All good things come to an end, right?  I would guess so.  My position in HR at the company I have been employed with for over 10 years has for the most part moved on to corporate headquarters.  This finale was not in my control.  Another era has reached its natural end and this one is my choice.  When my son, now eighteen, was just weeks old, my neighbor told me about an article she had read about writing a journal for your kids, a sort of ongoing biography of their life.  I thought this was a brilliant idea!  Since I was a bit behind already, I decided to start from the beginning with the decision to have a child. ( I was 37 years old when we chose the parenthood path, and my spouse an elderly 47.)  I backtracked and wrote about my pregnancy and the early arrival of the boy. Once we settled into a routine (easier said than done with a baby who barely slept for the first five months of his life), I began more regular entries. My goal was to write at least every two weeks.  I wrote about milestones like first steps, first word and potty training.  As he got older, I wrote about school, vacations, friendships, bullies, discipline issues and the untimely passing of my spouse, his dad.  I wrote about my own illness and his diagnosis of Type 1 Diabetes at age seven.  I wrote about sports, cub scouts, family and our butting of heads. (Strong extrovert versus stubborn introvert resulted in some interesting spats.)  I did not always live up to my goal of writing every two weeks, especially as he got older and life got busier, but once I did sit down to write, I tried my best to get caught up on events.  The journal entries document what I call the “good, the bad and the ugly.” There was no editing to make things look pretty or less messy or even less tragic.  I wrote about life as it occurred.  In addition to the journals, I have also documented his life in film-both print and video. We possess nearly 15 photo albums containing hundreds of photos. Each photo has the date, place/event and names of subject(s) on the back. Several years ago, I had the videos converted to DVD’s as technology evolved.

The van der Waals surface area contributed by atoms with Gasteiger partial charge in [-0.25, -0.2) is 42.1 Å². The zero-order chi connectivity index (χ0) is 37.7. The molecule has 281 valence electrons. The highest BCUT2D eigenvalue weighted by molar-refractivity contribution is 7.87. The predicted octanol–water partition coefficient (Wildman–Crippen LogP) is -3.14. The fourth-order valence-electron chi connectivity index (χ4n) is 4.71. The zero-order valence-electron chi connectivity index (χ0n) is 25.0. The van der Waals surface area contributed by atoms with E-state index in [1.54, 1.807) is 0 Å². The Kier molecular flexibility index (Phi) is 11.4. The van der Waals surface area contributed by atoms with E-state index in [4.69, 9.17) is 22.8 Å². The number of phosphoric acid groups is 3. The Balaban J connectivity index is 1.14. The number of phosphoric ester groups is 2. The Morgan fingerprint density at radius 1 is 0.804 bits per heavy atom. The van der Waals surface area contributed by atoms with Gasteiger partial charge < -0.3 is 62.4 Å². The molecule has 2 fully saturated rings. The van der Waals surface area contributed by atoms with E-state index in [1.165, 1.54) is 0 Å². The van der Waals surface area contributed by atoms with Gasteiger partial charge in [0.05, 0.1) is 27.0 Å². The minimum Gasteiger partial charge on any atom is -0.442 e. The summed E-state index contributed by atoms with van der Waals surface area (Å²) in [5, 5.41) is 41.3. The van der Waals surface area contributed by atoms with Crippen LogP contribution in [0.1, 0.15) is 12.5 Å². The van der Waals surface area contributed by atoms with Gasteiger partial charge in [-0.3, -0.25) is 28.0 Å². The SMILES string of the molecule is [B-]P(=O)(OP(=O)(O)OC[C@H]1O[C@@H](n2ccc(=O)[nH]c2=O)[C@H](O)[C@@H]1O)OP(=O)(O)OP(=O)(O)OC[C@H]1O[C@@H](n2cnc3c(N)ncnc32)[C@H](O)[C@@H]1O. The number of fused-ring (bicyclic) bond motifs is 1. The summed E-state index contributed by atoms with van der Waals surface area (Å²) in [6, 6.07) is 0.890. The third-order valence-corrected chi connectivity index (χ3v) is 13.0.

With end of eras a sort of theme in my life these days (think death of a parent, empty nest, job change, etc.), it occurred to me that it is probably time to write the final entry in this rather lengthy biography.  The boy, now a young man, is technically an adult and a freshman in college. He drives, has a part-time job and is a registered voter.  His almost fully developed brain does have the capacity for memory, so the need to jot down events for posterity is really no longer valid.  I wrote the final entry yesterday, eighteen years after I penned the first.  I am not completely certain that my son will take the time to read all ten volumes of journals, or flip through a photo essay of his younger life, or spend an evening or two or three watching home movies, but that really doesn’t matter to me.  All of this was a project of love.  Love for my son, love of the written word, and love of photography.  Every life has meaning and every person has a story which deserves to be documented for the ages.  If my son does not take the time to revisit events in his life, perhaps a future spouse and children might.  I hope they find it a good read.